• Unhelpful comments. You know the ones. “Oh, I’ve got a great idea for a children’s book! I’m just going to sit down and write it some weekend.” “So you ever going to make any money at this?” “That’s cute you write for kids! But when are you going to write a real book?” “But writing is just your hobby, right?” They’re not useful, they’re not true, you don’t need them. Leave them home, in the trash.
  • Imposter syndrome. Writers, artists, all manner of creative people—no matter their level of experience—play this awful mind trick on themselves: I’ve never done this before, I don’t have an MFA, everyone else has been published or they’ve been writing/drawing longer than me, I’m such a newbie, I’m not successful enough, I don’t belong here. Stop. If you’re taking your craft seriously enough to want to work on it and improve it and connect with other people working on their craft, you belong. Grab your tote and get in there.

If you’re attending a conference this year, I hope you have a wonderful experience and learn many things. And if you’re attending one with me, say hello.

Sharing creativity

My kids know I carry tiny purse-sized notebooks around to scribble out my rough drafts. (Moleskines are perfect—they’re the right size and they have built-in bookmarks and elastic closures—though WritersBlok notebooks are nice too.) This means they also know my works-in-progress are available if they get bored in a restaurant, waiting for their entree. Then they’re happy to provide feedback: “I like this. You should publish it.” “I read this part. Didn’t you finish it yet?” “WHAT. Why did you change it? I liked it before!”

Most recently—and yep, at a restaurant—my daughter flipped through the notebook to find a picture book idea I’d never finished. Because sometimes you start working through an idea, only to discover it isn’t working on the page as well as it did in your head. At that point you can 1. start over or 2. ditch it and focus your energies elsewhere, and that particular idea had been ditched. My daughter disagreed with my conclusion. In fact, she thought she knew how to end it, and could she write the ending? I said sure.

So she borrowed my pen and wrote the rest of the story. She got exactly the idea I’d been going for, too. And now I have written proof that she thinks highly enough of my work to want to be part of it.

Of course, she’s already appointed herself editor of all my work and has offered to illustrate it. So she’s a little ambitious.

The other day, I needed to bring my son with me to the coffee shop; he had his magazine and a muffin, I had a scone and revising to do. Once he realized what I was working on, he craned his head to see my screen. Then he moved to my other side to read my notes before I’d even gotten them typed in. Then when I was done, he asked to read something else. At which point I ceded control of my laptop and let him read my novel till it was time to go.

Sharing my work with them has been one of the best things about writing kidlit, not just because they like reading it but because they’re pretty creative in their own right. Both of them create their own comics. Both of them make art, everything from paper sculpture to pottery. It’s such a pleasure to see them expressing themselves. And maybe, possibly, they’re encouraged by watching me.

I don’t know where this creative path is going to land us, but I’m enjoying the journey.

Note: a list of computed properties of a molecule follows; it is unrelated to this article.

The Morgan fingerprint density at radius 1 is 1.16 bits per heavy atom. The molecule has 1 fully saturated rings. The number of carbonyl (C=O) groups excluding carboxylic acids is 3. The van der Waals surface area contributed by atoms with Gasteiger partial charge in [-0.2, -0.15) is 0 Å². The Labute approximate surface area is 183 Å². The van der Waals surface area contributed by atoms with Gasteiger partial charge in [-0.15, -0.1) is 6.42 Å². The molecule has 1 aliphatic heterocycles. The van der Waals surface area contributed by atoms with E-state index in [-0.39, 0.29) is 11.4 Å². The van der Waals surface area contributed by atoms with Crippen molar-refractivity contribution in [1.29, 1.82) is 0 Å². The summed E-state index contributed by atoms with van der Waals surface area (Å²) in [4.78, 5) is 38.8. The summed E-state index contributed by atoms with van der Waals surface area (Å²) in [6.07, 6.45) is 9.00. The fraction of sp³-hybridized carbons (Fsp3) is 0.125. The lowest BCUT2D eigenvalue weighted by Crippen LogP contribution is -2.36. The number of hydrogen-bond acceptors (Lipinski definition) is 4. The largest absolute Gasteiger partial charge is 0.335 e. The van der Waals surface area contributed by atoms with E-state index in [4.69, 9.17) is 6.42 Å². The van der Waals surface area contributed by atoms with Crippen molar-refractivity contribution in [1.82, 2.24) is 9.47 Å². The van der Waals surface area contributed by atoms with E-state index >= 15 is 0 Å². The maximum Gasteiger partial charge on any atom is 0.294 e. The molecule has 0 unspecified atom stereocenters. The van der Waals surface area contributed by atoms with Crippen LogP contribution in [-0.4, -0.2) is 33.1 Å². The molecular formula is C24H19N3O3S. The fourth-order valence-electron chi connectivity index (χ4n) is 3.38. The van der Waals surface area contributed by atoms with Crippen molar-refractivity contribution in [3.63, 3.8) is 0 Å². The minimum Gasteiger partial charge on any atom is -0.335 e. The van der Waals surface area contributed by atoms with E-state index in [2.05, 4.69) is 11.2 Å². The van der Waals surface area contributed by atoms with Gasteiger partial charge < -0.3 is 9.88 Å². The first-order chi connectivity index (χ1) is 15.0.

Working big to small

Between two book editing projects, a few smaller editing projects, my usual newspaper gig, and a case study, August was unexpectedly busy. But here I am, and I’m looking forward to more busy-ness in September (as well as a break from all the heat advisories).

In the meantime, I’ve been revising a few stories of my own as well as working on the next story, and beginning research for the story after that. And I keep relying on advice from my drawing teacher.

Nope, I am not a professional artist. I have just enough talent to know how much more I would need to be a professional artist. But I love art in all its forms, from gallery paintings to comics, and I take art classes for fun. My teacher for the past few sessions is an excellent artist, helpful in all aspects of technique, and there are a few things he says regularly. One is that you have to study an object pretty thoroughly before you can draw it, instead of just glancing at it and rushing your pencil into action. Another is that you need to work “big to small”—that is, sketch in the big shapes first, figure out where all pieces are in relation to each other, then start to add in the details.

Turns out his advice works pretty well for writing, too. Even pantsers—and I am definitely a pantser—have to know a few basics before they start writing in earnest. Be a reporter: Know the who, what, when, where, why, and how. In other words, study before you draw.

And work out the character arcs, plot, beginning, and ending before you stress about the color of the curtains in the living room, or whether you’re using the right word to describe the sound of your protagonist’s voice in one scene. Sketch in the most important things first, and swing back later for the details. Work big to small.

I didn’t expect to get good writing advice from art class, but I’m calling it an extra-credit lesson, and will use it to the fullest.

Happy reading and writing this month.

On being a generalist

I’ve attended the occasional business networking event where other attendees have taken it upon themselves to critique my business model. “You’re too all over the place,” they say. “You should specialize in something.”

Those other attendees, of course, weren’t writers.

As a journalist and assigning editor, I’ve had to become knowledgeable about a lot of different topics pretty quickly. This means I have 1. ferocious focus, 2. strong research skills, and 3. a constant sense of curiosity about practically everything.

Just in the past few years, I’ve written about real estate and home design, agriculture, health care, hearing issues, wine production, art, computer theft, and the Caldecott/Newbery awards. (And that’s just the day job/nonfiction side of my work.) I like the variety because I like learning new things and hearing such a wide variety of stories, because that knowledge will make my fiction writing and editing even richer.

There absolutely are writers and editors who specialize in a particular industry or a specific topic, and that’s fine. I may eventually decide to go that route. But being a generalist is also a valid choice and can lead you down any manner of interesting pathways.

And those networking events? I haven’t attended any lately. I’ve been a little busy.